programs that address environmental issues. But more important, they
have made a corporate decision to actively promote that as a core value,
spending a lot of money getting the word out."
Product developments are all variations on a handful of new
technologies. Electric cars, which run on batteries that need to be
recharged frequently, are no longer considered the environmental wave of
the future. In fact, the electric car has become something of a
cautionary tale in the auto industry. Many companies rushed to build
electric cars during the gas shortages of the 1970s, and hyped them as
the future of transportation. But these cars ran on batteries that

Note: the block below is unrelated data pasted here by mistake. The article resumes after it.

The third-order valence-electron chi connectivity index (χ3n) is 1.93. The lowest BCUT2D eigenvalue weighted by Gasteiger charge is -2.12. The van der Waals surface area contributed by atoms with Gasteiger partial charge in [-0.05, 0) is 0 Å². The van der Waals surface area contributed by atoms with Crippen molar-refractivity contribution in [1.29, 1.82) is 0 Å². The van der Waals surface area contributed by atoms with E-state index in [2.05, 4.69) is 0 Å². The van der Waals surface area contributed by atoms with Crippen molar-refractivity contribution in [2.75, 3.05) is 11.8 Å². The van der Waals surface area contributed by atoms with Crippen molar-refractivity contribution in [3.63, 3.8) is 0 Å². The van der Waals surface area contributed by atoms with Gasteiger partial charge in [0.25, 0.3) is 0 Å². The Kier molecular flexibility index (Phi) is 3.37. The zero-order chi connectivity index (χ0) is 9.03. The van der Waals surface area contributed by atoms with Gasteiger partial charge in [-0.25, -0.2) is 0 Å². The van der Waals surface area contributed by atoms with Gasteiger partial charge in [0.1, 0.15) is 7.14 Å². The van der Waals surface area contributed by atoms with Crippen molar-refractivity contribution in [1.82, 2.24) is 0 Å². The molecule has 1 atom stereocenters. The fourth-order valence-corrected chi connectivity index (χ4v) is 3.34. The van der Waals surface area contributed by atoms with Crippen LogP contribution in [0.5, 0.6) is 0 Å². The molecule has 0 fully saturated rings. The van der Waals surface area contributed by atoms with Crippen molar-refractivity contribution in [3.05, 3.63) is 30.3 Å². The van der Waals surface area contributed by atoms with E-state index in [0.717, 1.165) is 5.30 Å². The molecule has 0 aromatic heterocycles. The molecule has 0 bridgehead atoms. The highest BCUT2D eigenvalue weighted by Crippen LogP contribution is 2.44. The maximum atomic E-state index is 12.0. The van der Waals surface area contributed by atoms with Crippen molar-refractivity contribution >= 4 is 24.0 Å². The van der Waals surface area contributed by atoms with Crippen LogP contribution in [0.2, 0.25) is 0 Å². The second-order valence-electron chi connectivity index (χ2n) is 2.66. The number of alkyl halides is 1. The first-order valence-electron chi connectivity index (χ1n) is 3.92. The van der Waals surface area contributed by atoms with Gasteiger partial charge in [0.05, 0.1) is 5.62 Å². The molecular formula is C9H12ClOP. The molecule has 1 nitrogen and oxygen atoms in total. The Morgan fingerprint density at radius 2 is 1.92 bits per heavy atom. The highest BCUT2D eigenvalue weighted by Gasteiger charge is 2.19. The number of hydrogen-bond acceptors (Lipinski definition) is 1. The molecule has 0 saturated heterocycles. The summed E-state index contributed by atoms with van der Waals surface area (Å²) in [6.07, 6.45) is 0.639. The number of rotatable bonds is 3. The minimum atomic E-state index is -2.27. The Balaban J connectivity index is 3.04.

needed to be recharged after fewer than a hundred miles.
"We've learned our lesson from the electric vehicle," says Nissan's Gina
Pasco, manager for global corporate news. She explains that Nissan is
working hard in the lab to produce more environmentally friendly
vehicles, but it will be some time before most people hear about it. "We
don't want to go out there until we have the hardware," she says. "There
was such hype about the electric car. The reality was that people were
having to charge a vehicle for eight hours that can only run for 80
miles. We want this to be low-key. We're definitely working on a
program, but we don't want to mislead people into believing that they
will see it in the showroom tomorrow."
Offering a glimpse into the future
Electric technology has not been discarded outright by the industry.
These days it is more likely to pop up in "hybrid" cars - vehicles that
run on a combination of gasoline and electricity - or gasoline and "fuel
Fuel-cell engines, that run on hydrogen and oxygen and emit only water
vapor, are what has the industry buzzing now. The industry is still